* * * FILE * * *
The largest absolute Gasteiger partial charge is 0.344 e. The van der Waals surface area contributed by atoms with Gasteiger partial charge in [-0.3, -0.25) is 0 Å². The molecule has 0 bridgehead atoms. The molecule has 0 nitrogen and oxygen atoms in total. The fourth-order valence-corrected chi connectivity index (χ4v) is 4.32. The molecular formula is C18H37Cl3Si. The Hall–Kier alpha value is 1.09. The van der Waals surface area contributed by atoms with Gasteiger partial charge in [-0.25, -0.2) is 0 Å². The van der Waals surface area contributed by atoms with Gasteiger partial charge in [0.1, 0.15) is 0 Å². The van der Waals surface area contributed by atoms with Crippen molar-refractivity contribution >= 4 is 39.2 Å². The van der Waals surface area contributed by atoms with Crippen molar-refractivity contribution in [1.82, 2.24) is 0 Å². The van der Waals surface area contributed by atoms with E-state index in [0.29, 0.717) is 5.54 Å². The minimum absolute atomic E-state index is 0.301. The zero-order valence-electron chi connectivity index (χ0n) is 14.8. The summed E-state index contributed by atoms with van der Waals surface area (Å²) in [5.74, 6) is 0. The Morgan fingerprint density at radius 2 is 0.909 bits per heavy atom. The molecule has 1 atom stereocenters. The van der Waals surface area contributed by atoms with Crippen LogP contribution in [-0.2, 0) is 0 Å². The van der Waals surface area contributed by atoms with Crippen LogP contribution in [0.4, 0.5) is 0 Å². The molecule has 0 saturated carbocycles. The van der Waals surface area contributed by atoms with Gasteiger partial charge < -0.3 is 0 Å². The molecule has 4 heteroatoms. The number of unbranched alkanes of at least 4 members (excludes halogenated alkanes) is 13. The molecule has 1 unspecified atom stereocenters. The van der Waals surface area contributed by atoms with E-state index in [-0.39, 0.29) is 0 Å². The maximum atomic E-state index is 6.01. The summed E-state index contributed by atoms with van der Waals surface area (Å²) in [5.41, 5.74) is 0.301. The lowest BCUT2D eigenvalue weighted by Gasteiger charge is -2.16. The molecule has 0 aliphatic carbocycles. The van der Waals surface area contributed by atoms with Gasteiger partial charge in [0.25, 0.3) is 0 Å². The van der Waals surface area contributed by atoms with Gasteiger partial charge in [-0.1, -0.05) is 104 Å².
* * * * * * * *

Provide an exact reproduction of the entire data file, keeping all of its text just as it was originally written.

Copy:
The largest absolute Gasteiger partial charge is 0.344 e. The van der Waals surface area contributed by atoms with Gasteiger partial charge in [-0.3, -0.25) is 0 Å². The molecule has 0 bridgehead atoms. The molecule has 0 nitrogen and oxygen atoms in total. The fourth-order valence-corrected chi connectivity index (χ4v) is 4.32. The molecular formula is C18H37Cl3Si. The Hall–Kier alpha value is 1.09. The van der Waals surface area contributed by atoms with Gasteiger partial charge in [-0.25, -0.2) is 0 Å². The van der Waals surface area contributed by atoms with Gasteiger partial charge in [0.1, 0.15) is 0 Å². The van der Waals surface area contributed by atoms with Crippen molar-refractivity contribution >= 4 is 39.2 Å². The van der Waals surface area contributed by atoms with Crippen molar-refractivity contribution in [1.82, 2.24) is 0 Å². The van der Waals surface area contributed by atoms with E-state index in [0.29, 0.717) is 5.54 Å². The minimum absolute atomic E-state index is 0.301. The zero-order valence-electron chi connectivity index (χ0n) is 14.8. The summed E-state index contributed by atoms with van der Waals surface area (Å²) in [5.74, 6) is 0. The Morgan fingerprint density at radius 2 is 0.909 bits per heavy atom. The molecule has 1 atom stereocenters. The van der Waals surface area contributed by atoms with Crippen LogP contribution in [-0.2, 0) is 0 Å². The van der Waals surface area contributed by atoms with Crippen LogP contribution in [0.4, 0.5) is 0 Å². The molecule has 0 saturated carbocycles. The van der Waals surface area contributed by atoms with Gasteiger partial charge < -0.3 is 0 Å². The molecule has 4 heteroatoms. The number of unbranched alkanes of at least 4 members (excludes halogenated alkanes) is 13. The molecule has 1 unspecified atom stereocenters. The van der Waals surface area contributed by atoms with E-state index in [-0.39, 0.29) is 0 Å². The maximum atomic E-state index is 6.01. The summed E-state index contributed by atoms with van der Waals surface area (Å²) in [5.41, 5.74) is 0.301. The lowest BCUT2D eigenvalue weighted by Gasteiger charge is -2.16. The molecule has 0 aliphatic carbocycles. The van der Waals surface area contributed by atoms with Gasteiger partial charge in [0.25, 0.3) is 0 Å². The van der Waals surface area contributed by atoms with Gasteiger partial charge in [-0.1, -0.05) is 104 Å².